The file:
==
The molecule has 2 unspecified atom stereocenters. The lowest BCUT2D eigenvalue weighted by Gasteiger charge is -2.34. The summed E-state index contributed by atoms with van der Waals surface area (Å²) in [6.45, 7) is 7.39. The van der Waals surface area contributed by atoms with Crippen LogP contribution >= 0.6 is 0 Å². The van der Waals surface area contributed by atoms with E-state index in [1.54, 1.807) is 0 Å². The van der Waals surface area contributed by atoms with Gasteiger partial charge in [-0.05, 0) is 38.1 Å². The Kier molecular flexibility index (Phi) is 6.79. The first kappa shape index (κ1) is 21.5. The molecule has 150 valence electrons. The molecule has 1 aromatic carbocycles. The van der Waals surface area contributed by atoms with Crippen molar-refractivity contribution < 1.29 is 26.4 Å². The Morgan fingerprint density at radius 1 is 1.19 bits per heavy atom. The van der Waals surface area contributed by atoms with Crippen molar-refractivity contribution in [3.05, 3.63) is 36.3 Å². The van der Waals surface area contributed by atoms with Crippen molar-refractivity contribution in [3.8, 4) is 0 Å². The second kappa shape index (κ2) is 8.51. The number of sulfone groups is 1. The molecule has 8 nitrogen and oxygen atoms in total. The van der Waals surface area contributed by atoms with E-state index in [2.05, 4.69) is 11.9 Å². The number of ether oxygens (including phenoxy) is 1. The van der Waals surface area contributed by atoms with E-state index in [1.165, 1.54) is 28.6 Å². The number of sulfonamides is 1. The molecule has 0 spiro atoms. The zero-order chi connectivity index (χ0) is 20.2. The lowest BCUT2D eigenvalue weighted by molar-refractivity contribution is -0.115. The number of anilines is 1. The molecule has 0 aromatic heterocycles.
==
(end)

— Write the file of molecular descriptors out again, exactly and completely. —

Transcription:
The molecule has 2 unspecified atom stereocenters. The lowest BCUT2D eigenvalue weighted by Gasteiger charge is -2.34. The summed E-state index contributed by atoms with van der Waals surface area (Å²) in [6.45, 7) is 7.39. The van der Waals surface area contributed by atoms with Crippen LogP contribution >= 0.6 is 0 Å². The van der Waals surface area contributed by atoms with E-state index in [1.54, 1.807) is 0 Å². The van der Waals surface area contributed by atoms with Gasteiger partial charge in [-0.05, 0) is 38.1 Å². The Kier molecular flexibility index (Phi) is 6.79. The first kappa shape index (κ1) is 21.5. The molecule has 150 valence electrons. The molecule has 1 aromatic carbocycles. The van der Waals surface area contributed by atoms with Crippen molar-refractivity contribution < 1.29 is 26.4 Å². The Morgan fingerprint density at radius 1 is 1.19 bits per heavy atom. The van der Waals surface area contributed by atoms with Crippen molar-refractivity contribution in [3.05, 3.63) is 36.3 Å². The van der Waals surface area contributed by atoms with Crippen molar-refractivity contribution in [3.8, 4) is 0 Å². The second kappa shape index (κ2) is 8.51. The number of sulfone groups is 1. The molecule has 8 nitrogen and oxygen atoms in total. The van der Waals surface area contributed by atoms with E-state index in [2.05, 4.69) is 11.9 Å². The number of ether oxygens (including phenoxy) is 1. The van der Waals surface area contributed by atoms with E-state index in [1.165, 1.54) is 28.6 Å². The number of sulfonamides is 1. The molecule has 0 spiro atoms. The zero-order chi connectivity index (χ0) is 20.2. The lowest BCUT2D eigenvalue weighted by molar-refractivity contribution is -0.115. The number of anilines is 1. The molecule has 0 aromatic heterocycles.